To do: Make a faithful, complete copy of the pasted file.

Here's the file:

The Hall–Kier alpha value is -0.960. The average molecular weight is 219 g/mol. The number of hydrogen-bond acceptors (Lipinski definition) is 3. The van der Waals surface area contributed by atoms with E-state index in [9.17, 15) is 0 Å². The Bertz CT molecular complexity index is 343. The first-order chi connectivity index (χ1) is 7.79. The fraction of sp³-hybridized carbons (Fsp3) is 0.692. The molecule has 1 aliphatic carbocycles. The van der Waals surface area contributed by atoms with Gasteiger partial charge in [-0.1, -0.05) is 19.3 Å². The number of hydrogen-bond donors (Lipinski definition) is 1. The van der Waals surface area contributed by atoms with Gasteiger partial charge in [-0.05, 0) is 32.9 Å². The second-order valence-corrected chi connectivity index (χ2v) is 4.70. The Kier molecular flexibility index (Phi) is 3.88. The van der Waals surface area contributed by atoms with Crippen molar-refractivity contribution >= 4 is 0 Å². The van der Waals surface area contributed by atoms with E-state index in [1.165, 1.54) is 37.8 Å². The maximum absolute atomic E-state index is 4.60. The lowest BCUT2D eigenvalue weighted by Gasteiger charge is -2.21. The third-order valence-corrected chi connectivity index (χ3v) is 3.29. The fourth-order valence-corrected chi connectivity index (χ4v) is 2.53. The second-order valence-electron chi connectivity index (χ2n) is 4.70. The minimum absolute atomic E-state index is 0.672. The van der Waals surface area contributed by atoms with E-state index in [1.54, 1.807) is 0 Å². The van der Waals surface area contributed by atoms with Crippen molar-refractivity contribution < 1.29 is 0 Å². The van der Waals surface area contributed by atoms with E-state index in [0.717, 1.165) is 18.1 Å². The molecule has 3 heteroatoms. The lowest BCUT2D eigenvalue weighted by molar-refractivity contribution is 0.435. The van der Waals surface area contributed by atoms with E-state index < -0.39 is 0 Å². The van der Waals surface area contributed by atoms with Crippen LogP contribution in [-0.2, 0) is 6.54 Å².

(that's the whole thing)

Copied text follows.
The Hall–Kier alpha value is -0.960. The average molecular weight is 219 g/mol. The number of hydrogen-bond acceptors (Lipinski definition) is 3. The van der Waals surface area contributed by atoms with E-state index in [9.17, 15) is 0 Å². The Bertz CT molecular complexity index is 343. The first-order chi connectivity index (χ1) is 7.79. The fraction of sp³-hybridized carbons (Fsp3) is 0.692. The molecule has 1 aliphatic carbocycles. The van der Waals surface area contributed by atoms with Gasteiger partial charge in [-0.1, -0.05) is 19.3 Å². The number of hydrogen-bond donors (Lipinski definition) is 1. The van der Waals surface area contributed by atoms with Gasteiger partial charge in [-0.05, 0) is 32.9 Å². The second-order valence-corrected chi connectivity index (χ2v) is 4.70. The Kier molecular flexibility index (Phi) is 3.88. The van der Waals surface area contributed by atoms with Crippen molar-refractivity contribution >= 4 is 0 Å². The van der Waals surface area contributed by atoms with E-state index in [1.165, 1.54) is 37.8 Å². The maximum absolute atomic E-state index is 4.60. The lowest BCUT2D eigenvalue weighted by Gasteiger charge is -2.21. The third-order valence-corrected chi connectivity index (χ3v) is 3.29. The fourth-order valence-corrected chi connectivity index (χ4v) is 2.53. The second-order valence-electron chi connectivity index (χ2n) is 4.70. The minimum absolute atomic E-state index is 0.672. The van der Waals surface area contributed by atoms with E-state index in [1.54, 1.807) is 0 Å². The van der Waals surface area contributed by atoms with Crippen molar-refractivity contribution < 1.29 is 0 Å². The van der Waals surface area contributed by atoms with E-state index in [0.717, 1.165) is 18.1 Å². The molecule has 3 heteroatoms. The lowest BCUT2D eigenvalue weighted by molar-refractivity contribution is 0.435. The van der Waals surface area contributed by atoms with E-state index < -0.39 is 0 Å². The van der Waals surface area contributed by atoms with Crippen LogP contribution in [-0.2, 0) is 6.54 Å².